by Robert Bell
Posted 3/14/2011 12:00 am
Updated 1 year ago
Despite a sluggish national economy and a regional real estate market that has fallen quite a ways from the white-hot heyday of the mid-'00s, downtown Bentonville is booming.
The area has undergone something of a transformation during the last few years. Many restaurants, galleries, offices and retail operations have opened, and three major upcoming projects are only going to speed the pace of downtown development.
Alice Walton's Crystal Bridges Museum of American Art will be opening Nov. 11. The 21c Museum Hotel, a $28 million, 130-room boutique hotel and museum, is slated to open in 2012. And at some point in the near future, the Walton Arts Center will build a 2,200-seat performing arts center in or very near downtown.
These projects are driving a lot of the increased interest in downtown development, said Ramsay Ball, principal with Colliers International's Fayetteville office.
"We're seeing it already," he said. "We're seeing a lot of interest in the area; we've already got a lot of restaurants that have been announced in the downtown area and, of course, some hotel activity. It will be very, very positive."
Ball said he has a couple of transactions in downtown Bentonville in the works right now. "So I can tell you personally that things are happening there, and we're seeing really quite a bit of activity," he said.
That activity is likely not going to be limited to retail development, restaurants and entertainment venues, he said. "Hopefully we'll see increased density with residential units to make a more vibrant, round-the-clock activity," Ball said.
Terri Trotter, COO of the Walton Arts Center, said the combination of the new WAC performance venue, Crystal Bridges and 21c would help continue the development of an entertainment and arts district downtown, acting as anchors and spurring more businesses to open.
"When you have people coming out to performances and things like that, restaurants, things to do, places to get a drink and hang out are a big part of that experience, so it sort of brings that business in as well," she said.
Several new restaurants have been announced recently, said Daniel Hintz, executive director of Downtown Bentonville Inc. These include Tusk & Trotter, Tavola Trattoria, the Pressroom and Flying Fish, all of which are in the works for 2011 openings. In September, the Wal-Mart Visitors Center will reopen on the square after an expansion and renovation project is complete.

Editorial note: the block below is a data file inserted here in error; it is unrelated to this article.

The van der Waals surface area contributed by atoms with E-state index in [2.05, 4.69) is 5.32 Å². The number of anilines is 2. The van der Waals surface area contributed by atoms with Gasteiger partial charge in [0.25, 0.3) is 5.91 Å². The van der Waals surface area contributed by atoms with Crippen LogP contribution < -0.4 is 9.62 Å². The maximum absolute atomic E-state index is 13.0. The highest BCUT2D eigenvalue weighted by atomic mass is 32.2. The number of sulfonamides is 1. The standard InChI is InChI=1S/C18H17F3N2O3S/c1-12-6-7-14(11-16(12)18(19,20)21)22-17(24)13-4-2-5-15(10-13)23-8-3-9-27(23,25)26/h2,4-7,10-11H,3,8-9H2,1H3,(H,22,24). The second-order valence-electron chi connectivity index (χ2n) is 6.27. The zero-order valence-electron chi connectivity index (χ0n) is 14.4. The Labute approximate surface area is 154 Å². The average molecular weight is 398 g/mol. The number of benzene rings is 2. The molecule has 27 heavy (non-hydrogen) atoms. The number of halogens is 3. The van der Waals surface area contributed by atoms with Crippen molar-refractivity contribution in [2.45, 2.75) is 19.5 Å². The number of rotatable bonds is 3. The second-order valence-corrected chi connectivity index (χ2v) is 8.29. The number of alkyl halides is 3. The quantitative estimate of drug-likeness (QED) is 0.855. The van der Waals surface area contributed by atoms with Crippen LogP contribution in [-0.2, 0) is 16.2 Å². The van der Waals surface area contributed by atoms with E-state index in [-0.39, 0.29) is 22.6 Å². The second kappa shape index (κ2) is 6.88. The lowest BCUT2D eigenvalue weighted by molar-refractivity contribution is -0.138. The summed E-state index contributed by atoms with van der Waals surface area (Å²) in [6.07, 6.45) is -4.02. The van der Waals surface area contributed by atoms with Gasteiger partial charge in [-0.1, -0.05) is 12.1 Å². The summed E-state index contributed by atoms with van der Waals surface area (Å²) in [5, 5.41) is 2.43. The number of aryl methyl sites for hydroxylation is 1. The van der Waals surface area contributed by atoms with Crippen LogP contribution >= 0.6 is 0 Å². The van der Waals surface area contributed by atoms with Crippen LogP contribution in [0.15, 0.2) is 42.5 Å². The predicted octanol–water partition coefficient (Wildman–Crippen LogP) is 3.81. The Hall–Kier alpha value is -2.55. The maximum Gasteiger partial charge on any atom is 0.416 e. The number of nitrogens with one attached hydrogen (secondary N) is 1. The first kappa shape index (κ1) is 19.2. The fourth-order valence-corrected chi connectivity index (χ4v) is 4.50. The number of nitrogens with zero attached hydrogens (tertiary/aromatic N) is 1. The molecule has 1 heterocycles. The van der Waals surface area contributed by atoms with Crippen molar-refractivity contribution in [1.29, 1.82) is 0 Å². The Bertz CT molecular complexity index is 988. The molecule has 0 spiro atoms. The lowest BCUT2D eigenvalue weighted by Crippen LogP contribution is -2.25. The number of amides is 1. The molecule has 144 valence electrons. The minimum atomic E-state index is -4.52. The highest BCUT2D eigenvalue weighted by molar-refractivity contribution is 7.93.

'Building for a While'
While the Crystal Bridges/21c/WAC trifecta is a major reason for the growth in downtown Bentonville, it's not something that happened overnight.
"This has been building for a while now," Hintz said.
"Back in 2005, the city of Bentonville created a downtown master plan, and soon after that plan was adopted, Crystal Bridges was announced," he said. "I think that's a great example of the city taking a leadership side on downtown development."
Downtown Bentonville Inc. produces and partners on hundreds of events in the city every year. These include a farmers market that has grown tremendously, the Bentonville ArtsFest and First Fridays, a themed event with food and live music that runs once a month from March through November and attracts thousands of people to the square.
"Certainly arts and culture have been a major economic driver in the revival and transformation of this downtown," Hintz said.
Bentonville has "a vibrant community of young professionals and even older professionals like me, who like to get out and enjoy the culture of the area, which is improving every day," Ball said.
And the WAC expansion is also likely to boost commercial development in Fayetteville. The WAC board announced it would develop a 600-seat theater adjacent to the existing 1,200-seat Baum Walker Hall at the corner of Dickson and West streets.